Barbara Snelling’s decision to leave the Vermont State Senate brings to a close a remarkable period in Vermont politics. Very few people have contributed as much to the public life of the State of Vermont as Mrs. Snelling and her late husband, Gov. Richard A. Snelling.
I knew both of them for several years, crossed swords with them as a journalist on occasion, but also developed a strong respect for their intelligence, energy, and principled devotion to the good of the state, as they saw it.
Both had successful business careers, but willingly stepped into the fray of public life as well.
In addition to being elected lieutenant governor — the third female lieutenant governor in the history of Vermont — Barbara Snelling has served in the Vermont Senate, was vice-president for Development and External Affairs for the University of Vermont, served on the state Board of
Education, and a wide array of state and local boards, committees, commissions, and institutes.
In all those positions, she has applied her considerable energy and intelligence in pursuit of her strong belief that education matters and can make a difference both for individuals and for society. She has been, as many have noted, a Republican voice of moderation and was praised, as she retired from the Senate, by members of her own party and by Democrats for her fairness.
Her decision to remain in public life after a brain aneurism forced her to cut short her campaign for governor in 1996 took no small amount of personal courage. Her work in the Vermont Senate since then has been clear evidence of the depth of Barbara Snelling’s determination to serve the State of Vermont. And her husband, the late Gov. Richard Snelling had that determined conviction also — the belief that government could be a force for good, and that government service was a grand calling.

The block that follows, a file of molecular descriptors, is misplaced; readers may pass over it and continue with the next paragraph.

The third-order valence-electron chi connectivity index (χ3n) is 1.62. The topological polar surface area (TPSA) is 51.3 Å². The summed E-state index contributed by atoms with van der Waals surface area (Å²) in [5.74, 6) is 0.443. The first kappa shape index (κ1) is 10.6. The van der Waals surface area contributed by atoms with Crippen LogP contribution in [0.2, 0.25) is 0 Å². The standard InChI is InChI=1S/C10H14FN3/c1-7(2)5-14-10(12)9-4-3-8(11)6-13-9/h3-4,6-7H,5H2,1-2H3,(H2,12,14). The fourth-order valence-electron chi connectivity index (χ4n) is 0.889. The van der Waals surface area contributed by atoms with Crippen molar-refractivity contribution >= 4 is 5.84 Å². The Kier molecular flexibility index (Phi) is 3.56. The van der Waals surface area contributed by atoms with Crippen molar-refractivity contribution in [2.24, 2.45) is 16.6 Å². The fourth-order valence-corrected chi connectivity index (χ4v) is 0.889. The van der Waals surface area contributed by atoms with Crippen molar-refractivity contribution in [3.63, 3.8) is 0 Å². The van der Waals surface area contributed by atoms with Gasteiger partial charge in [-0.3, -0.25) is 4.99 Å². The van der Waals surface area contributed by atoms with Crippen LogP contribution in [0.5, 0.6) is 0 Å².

When Gov. Snelling died in office in 1991, it seemed that the landscape of Vermont literally changed overnight. He was such a forceful, powerful man that his large frame and larger personality dominated the Vermont political scene for most of the years he was governor. Covering his administration for the Rutland Herald, I got to know him well and though he could be irritating, he was always fascinating and fun to be around. He enjoyed life as much as anyone I knew and was ready for any confrontation, any argument, any chance to triumph over his opponents.
He could be ferociously charming and witty as well. Once toward the end of his first series of terms as governor, Snelling had hurt his foot. Some wisacre in the press corps asked if he felt like a lame duck. As always, Snelling was equal to the occasion.
“The quality of lameness has come over me,” Snelling said, “But not the quality of duckness.”
As Barbara Snelling retires, bringing to an end the public career of the elder generation of Snellings, I am reminded that Vermont has been blessed down through its history with several public-spirited families, starting with the first and most archetypal of all — the Allen brothers, Ethan and Ira.
In the 19th century, there were the Proctors, the family that eventually lent its name to the village of Proctor. And more recently, one thinks of the Bloomers in Rutland, and another strong and important 20th century governor, Philip Hoff and his wife Joan. All, like the Snellings, examples of families who had a deep commitment to Vermont — and made a great contribution.
There will continue to be a Snelling in the Vermont Senate. Gov. Howard Dean last week appointed Diane Snelling to fill her mother’s unexpired term, and the next generation of Snellings may well make their mark in Vermont’s public life in years ahead.
But for me, Barbara Snelling’s retirement was a reminder that two bright stars will no longer shine in Vermont’s political firmament – and that all Vermonters will miss their sparkle.
–Tom Slayton lives in Montpelier and is the editor of Vermont Life Magazine.